Eating for Recovery

A while back when I was still racing Ironman, I figured out that taking protein powder mixed in sports drink for the days after my long training day could bring in recovery by one whole day. Still, my recovery was up to 3 days after, meaning it was really tough to do a decent workout until 2-3 days after that long day of swimming 4000m, biking 6 hours, and then running 30 min. I was elated to discover that protein powder could accelerate recovery by a whole day, but I just chalked the slowness of recovery to my age.
Little did I know….
Fast forward to today. Over the last seven months, I’ve been doing dual kettlebell and EVO/POV workouts (EVOultrafit training with an ARPWave POV electrostim machine). Since both were completely new training stimuli to my body, I knew there would have to be some fine tuning on how much I could do. For many months, I tried to figure out how to be ready and train for as many workouts as possible in a week. For kettlebells, I was building muscle and strength to handle heavy weights in a ballistic manner; for EVO/POV training, I was using a ton of resources through neurological training.
I tried varying the number of workouts per week and also what workouts I was doing each day. I tried EVO first and then KBs, but that made me too tired for a good (and safe) KB workout. So I ended up with KBs first and the EVO/POV next. But still, I would wake up the next day sore from yesterday’s workout. This wasn’t good – I felt like I couldn’t put enough time into training technique for KBs each week. I tried doing 2 days of KB/EVO workouts one after another but sometimes that would wipe me out for 2 days straight! At this point I ended up doing 1 day of KBs/EVO-POV and 1 day off.
The EVO guys told me that I should be eating 1g of protein per pound of body weight to enable good recovery. I started doing some calculations on how much I was eating and I was coming up short! So I upped my protein intake to about 150g (I weigh about 150 lbs), and started taking protein powder before and after my workout to help with recovery. Still, while eating this much, I was not recovering overnight but needing an extra day or two.
About a week ago, I decided on a whim to eat more. Every day I started eating one meal where I would eat a pound of beef. I also added more protein powder across the day. What a difference that made! One the first day I did this, and did a KB/EVO-POV workout that day, the next morning I was completely not sore but only tight in a few places, which I addressed during warmup! Amazing! I went back to my notes and did a calculation on protein intake and I was up well over 200g of protein! Apparently the rule of 1g per 1 lb body weight wasn’t right for me!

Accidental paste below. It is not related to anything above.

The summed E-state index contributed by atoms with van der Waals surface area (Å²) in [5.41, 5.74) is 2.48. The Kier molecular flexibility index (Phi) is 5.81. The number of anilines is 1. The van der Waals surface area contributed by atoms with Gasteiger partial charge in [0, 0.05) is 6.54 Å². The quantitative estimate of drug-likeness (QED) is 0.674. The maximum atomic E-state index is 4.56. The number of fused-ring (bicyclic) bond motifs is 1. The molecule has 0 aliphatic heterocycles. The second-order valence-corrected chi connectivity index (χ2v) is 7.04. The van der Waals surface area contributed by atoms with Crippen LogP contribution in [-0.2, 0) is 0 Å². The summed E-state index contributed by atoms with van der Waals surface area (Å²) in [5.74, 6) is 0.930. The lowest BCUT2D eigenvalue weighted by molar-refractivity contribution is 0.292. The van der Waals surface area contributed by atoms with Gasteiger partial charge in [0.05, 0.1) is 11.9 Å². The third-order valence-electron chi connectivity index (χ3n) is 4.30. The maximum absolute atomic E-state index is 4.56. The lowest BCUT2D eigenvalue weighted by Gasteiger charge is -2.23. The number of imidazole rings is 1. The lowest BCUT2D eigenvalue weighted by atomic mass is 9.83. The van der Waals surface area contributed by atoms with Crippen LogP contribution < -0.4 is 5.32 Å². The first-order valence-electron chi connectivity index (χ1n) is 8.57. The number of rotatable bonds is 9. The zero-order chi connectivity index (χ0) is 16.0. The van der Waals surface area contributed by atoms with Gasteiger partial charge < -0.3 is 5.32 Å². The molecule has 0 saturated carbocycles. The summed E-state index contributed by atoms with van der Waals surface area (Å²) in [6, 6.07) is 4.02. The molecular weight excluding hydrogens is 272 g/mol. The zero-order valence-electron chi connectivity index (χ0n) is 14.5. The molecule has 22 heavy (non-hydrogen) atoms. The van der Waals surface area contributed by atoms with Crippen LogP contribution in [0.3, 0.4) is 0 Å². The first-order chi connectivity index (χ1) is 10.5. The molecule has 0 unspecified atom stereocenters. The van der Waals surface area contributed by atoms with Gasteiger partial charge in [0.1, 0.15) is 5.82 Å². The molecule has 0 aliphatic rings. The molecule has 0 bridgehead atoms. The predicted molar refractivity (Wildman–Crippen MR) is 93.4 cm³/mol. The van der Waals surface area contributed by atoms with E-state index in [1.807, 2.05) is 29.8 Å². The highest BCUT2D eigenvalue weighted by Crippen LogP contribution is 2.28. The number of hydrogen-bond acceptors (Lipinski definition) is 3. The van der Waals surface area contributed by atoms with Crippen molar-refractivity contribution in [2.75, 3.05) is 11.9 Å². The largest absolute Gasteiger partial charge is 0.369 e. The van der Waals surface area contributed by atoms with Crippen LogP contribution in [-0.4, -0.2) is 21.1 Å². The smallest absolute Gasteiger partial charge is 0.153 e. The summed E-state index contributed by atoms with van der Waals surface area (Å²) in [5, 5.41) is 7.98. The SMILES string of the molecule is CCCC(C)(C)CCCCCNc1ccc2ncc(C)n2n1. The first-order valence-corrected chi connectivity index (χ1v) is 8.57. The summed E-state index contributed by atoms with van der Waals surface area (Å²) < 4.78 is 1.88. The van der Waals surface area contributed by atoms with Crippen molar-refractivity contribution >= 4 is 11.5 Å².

I asked Garrett Salpeter of ARPWave Austin what his experience with eating was and he said that in many instances, the ratio was more like 1.5g to 2.0g per lb of body weight, sometimes even more, depending on the circumstances and how heavy they were training.
It seems to me that the 1g protein per pound body weight is a good starting guideline and that you have to experiment to get the correct ratio, sometimes upwards of 1.5 to 2g or more protein per pound body weight! You try 1g/lb first and see if you recover by the next morning; if not, eat more!
Looking back to my Ironman training days, I was clearly not eating enough to fuel recovery. Potentially it was also a reason why I was healing so slowly too. Yes, age is a factor but when I am burning through resources through heavy training, there may be not enough left for other things. But age clearly isn’t as much a factor as I thought as after eating a ton more, I could recover from a tough workout overnight!
Other related items to note – having regular stool is a sign that my body is processing food and expelling waste well. Not having regular stool is a sign that something isn’t working right. This was another sign that something was amiss but I did not know how to read it, as I was not having regular stools for years! However, to fix this, it took Dr. Justin Marchegiani of JustInHealth. I did a series of blood tests: adrenals, thyroid, iron, cholesterol – to see what was wrong with me that I could not see through non-chemical means. The test result that was problematic was my ferritin; it was off the charts! As Dr. Justin put it, I was rusting from the inside out!
I took some supplements to help absorb iron and also stopped taking an iron supplement plus the multivitamin with iron in it. Then I gave blood which was the fastest way to remove iron from your system. After my first blood donation, magically my stool became regular! A month later, I gave blood again and my stool became not only more regular, but more than once a day. This showed that my digestive system had come back to better and proper function and somehow the excess iron was causing this problem. Doing some detective work like this on my blood composition was definitely helpful in putting me back on track.
One more comment – eating more is a training effort in itself. I had to adapt to stuffing myself with more food every day. I am not sure about reports about the stomach needing to stretch but it did take a day or two to get used to eating this much food. But now that my digestion was back on track, and the fact that my training uses up so many resources, I find that eating so much isn’t so bad and that my processing of the food is fast and good.